Disney Epic Mickey is one of the exclusive Wii games I’m most looking forward too. Helmed by video game god Warren Spector, the platformer’s release is likely to be one of the few times when PS3 and Xbox 360 owners will experience Wii envy. Recently I got a chance to play the beginning of the game.
After the opening cut scene that established the premise (Mickey enters a cartoon world armed with a paint brush and paint thinner), the demo began with yet another elaborate, Disney-style cut scene in which Mickey has to deal with a mad scientist. Once gameplay starts a game tutorial has the mouse destroying dangerous machinery and jumping over chasms.
After this he gets to use the game’s unique painting mechanism, in which he can dissolve specified sections of the game world or paint in missing scenery. For example, when confronted with a part of a path blocked by rubble, he can use paint thinner to make the path disappear, at which point the rubble will fall into the nothingness, and then paint the path back in so he can continue his journey.
Paint can also be used in battle, where you have a choice of attacking enemies or of painting them into helpful friends. Since I only had a single battle with a weak tutorial monster I can’t really say how much fun combat will be.
After the fancy opening cut scenes it was a surprise to see further bridging cut scenes done in a primitive style that is apparently based on the work of an early Disney animator. I didn’t love the look, but I think I could get used to it.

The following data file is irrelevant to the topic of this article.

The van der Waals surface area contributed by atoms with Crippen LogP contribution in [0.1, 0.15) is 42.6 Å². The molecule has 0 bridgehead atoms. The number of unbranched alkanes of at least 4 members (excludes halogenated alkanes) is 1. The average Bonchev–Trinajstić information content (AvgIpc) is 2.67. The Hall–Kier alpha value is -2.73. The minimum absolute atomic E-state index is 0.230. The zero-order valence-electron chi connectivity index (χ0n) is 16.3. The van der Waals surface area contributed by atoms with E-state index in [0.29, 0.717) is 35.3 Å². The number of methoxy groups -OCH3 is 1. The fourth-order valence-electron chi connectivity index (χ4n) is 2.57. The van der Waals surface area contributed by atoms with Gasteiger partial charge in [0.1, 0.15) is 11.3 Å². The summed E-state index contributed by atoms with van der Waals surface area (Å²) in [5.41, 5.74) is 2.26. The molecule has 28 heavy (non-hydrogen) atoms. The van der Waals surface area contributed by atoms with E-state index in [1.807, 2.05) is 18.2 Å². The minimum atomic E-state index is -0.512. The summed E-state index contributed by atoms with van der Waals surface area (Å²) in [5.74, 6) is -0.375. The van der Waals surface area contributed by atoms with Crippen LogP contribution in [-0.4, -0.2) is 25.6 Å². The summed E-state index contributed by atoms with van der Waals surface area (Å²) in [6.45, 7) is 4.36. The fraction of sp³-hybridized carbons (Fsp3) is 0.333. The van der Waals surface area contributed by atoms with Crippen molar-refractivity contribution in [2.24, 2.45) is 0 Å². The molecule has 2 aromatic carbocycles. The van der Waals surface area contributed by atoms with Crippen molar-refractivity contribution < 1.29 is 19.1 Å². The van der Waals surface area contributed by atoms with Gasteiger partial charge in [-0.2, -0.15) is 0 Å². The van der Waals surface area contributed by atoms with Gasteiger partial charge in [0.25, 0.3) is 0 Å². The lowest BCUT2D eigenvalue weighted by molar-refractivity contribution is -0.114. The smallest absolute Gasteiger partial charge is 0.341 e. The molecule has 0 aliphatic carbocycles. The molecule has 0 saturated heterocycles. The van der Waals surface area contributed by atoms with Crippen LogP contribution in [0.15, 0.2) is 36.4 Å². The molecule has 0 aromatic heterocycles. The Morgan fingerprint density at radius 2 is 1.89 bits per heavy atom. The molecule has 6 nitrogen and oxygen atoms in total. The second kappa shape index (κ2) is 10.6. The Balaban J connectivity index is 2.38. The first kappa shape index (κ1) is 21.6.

The early gameplay is fairly typical of platformers. Mickey can do a single or double jump and has a spin attack triggered by a shake of the Wii remote. Half the time I shook the remote nothing happened, something that will hopefully be fixed by the final build.
As Mickey explores he can break open objects to gain health or tickets that can be used for upgrades, although the demo didn’t show me how upgrading will work. I like games where items are magnetically drawn towards your avatar, but in this one I had to break objects and then jump or run to get the items revealed.
While the main game is in 3D, occasionally Mickey will enter into a Disney movie, which is a 2D platforming world based on an old Disney short. The first one of these is simple and honestly rather forgettable.
The most Warren Spectorish moment in the game is one in which the player is confronted with a caged game character attached to a treasure chest. You can save the character or open the chest, but you can’t do both. I’m told that if you save the character then later in the game he will help you out, whereas if you take the treasure he won’t.
I was also told that the game would keep track of what sort of player I was by watching things like how I use the paint and paint thinner. This is the game that will tell you whether you are a builder or a destroyer?
My excitement about Epic Mickey is based on its connection with Warren Spector, whose most notable games like Deus Ex: Invisible War allowed players an unusual amount of control over how they wanted the game to unfold. It’s worth considering what I would think of this game based purely on the demo, if I had never heard of Spector and his promises of bringing Deus Ex-style freedom to the platforming genre.
The answer is, I would say this is a good-looking, solidly-made platformer with a somewhat interesting game mechanic that shows promise but has some control issues. Nothing in the demo makes the game look like something extraordinary, but that was true when I saw a demo of Invisible War many years ago.
Ultimately Spector does not make games that seem like something extraordinarily different in the first half hour. So even if the first level of Mickey did not blow me away, my faith in the game remains unshaken, and I am still eagerly awaiting its November 30th release.